The U.S. Government Seems to Be Closing in on Bitcoin Mining

A Department of Energy survey to collect data about crypto's energy consumption could be used to justify the stance that blockchain poses a “public harm.”

AccessTimeIconFeb 2, 2024 at 8:44 p.m. UTC
Updated Mar 8, 2024 at 9:01 p.m. UTC
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The U.S. Department of Energy (DOE) is taking a closer look at bitcoin {BTC} mining. Is this cause for alarm?

More specifically, the Energy Information Administration (EIA), a statistics agency under the DOE, will survey the electricity use of selected U.S.-based miners over the coming six months starting next week, after putting out an “emergency collection of data request.”

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Given the phrasing of an “emergency” order and the current administration’s crypto-critical stance, many are worrying that the information collected will be used to inform potentially harmful policies to the mining industry. In its public filing, the EIA cites the possibility of “public harm” from crypto mining for collecting the data.

“EIA is policy neutral agency that does not create policy, implement policy, enforce policy or comment on policy. EIA spokesperson Morgan Butterfield told CoinDesk in emailed responses. “Results from the data we collect will help inform our path forward regarding a regular three-year clearance during the next six months.”

But being policy-neutral doesn’t necessarily mean the survey won’t influence policy. There’s reason enough to believe that simply by running this survey the EIA is asking questions about the larger purpose of Bitcoin and whether it benefits society, and already has an answer in mind.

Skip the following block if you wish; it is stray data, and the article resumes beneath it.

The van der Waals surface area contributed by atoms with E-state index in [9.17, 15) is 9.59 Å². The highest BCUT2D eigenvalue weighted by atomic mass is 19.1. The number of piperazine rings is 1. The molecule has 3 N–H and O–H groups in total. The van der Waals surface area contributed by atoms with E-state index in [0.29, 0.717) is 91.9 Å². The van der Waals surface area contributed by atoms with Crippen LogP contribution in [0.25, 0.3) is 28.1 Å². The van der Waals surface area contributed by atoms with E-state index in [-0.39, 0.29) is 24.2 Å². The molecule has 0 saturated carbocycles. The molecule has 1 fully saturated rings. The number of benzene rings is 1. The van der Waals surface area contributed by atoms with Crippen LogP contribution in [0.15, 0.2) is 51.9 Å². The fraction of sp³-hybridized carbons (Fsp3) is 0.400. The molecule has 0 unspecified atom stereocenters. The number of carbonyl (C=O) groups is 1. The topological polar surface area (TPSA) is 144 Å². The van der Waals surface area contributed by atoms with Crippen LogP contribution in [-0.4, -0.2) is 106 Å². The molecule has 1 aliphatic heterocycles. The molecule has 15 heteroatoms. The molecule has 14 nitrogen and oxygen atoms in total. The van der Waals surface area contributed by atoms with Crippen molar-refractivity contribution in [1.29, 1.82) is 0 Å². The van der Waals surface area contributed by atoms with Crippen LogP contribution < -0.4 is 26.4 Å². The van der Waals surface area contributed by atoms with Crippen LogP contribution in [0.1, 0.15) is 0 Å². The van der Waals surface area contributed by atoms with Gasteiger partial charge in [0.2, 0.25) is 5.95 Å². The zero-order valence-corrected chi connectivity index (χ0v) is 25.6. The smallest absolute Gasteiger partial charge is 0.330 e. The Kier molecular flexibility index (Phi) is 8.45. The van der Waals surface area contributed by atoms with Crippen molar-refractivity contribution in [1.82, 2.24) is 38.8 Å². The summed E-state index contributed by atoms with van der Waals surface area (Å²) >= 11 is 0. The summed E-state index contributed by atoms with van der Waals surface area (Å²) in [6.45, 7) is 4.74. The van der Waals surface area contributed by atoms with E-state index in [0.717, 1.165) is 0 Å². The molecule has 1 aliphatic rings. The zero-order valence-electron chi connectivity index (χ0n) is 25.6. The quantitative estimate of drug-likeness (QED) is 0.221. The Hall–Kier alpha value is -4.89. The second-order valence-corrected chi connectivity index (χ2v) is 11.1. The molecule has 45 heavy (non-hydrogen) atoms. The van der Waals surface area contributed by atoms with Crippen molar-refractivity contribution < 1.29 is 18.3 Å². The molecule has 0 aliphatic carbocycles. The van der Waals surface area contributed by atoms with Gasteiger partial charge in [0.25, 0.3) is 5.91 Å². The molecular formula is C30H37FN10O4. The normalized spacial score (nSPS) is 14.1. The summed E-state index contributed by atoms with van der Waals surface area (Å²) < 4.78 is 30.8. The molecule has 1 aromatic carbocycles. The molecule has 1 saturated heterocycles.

For instance, the justification for the emergency order, granted by the Office of Management and Budget, was the recent crypto price rally, which saw bitcoin climb over 50% in a matter of months, which the EIA said would “incentivize more cryptomining activity, which in turn increases electricity consumption.”

“Given the emerging and rapidly changing nature of this issue and because we cannot quantitatively assess the likelihood of public harm, EIA feels a sense of urgency to generate credible data that would provide insight into this unfolding issue,” it said. Butterfield said 82 firms, operating approximately 150 facilities, were selected to represent the ”universe of cryptocurrency companies” across the country.

The agency pointed to a cold snap that hit Plattsburg in 2018, to justify the risks crypto poses to the public. “The combined effects of increased cryptomining and stressed electricity systems create heightened uncertainty in electric power markets, which could result in demand peaks that affect system operations and consumer prices,” it wrote.

Since then, New York State has passed a two-year moratorium on opening new crypto mining facilities unless they are powered entirely by renewable energy. Texas, which was a major benefactor after China passed a nation-wide crypto mining ban, has also sought to slow down the mining industry. Crypto miners in Texas work directly with the state-owned grid operator and get paid to power down during periods of peak demand or moments of network stress.

To be fair, a public version of the survey shows the EIA is asking fairly routine questions of mining firms, including how many and what type of chips they’re running, their electricity consumption at the facility and how much goes directly towards mining.

“We will specifically focus on how the energy demand for cryptocurrency mining is evolving, identify geographic areas of high growth, and quantify the sources of electricity used to meet cryptocurrency mining demand,” the agency said in a statement. The reports are due on the last Friday of the month until the end of July, after which it may be renewed.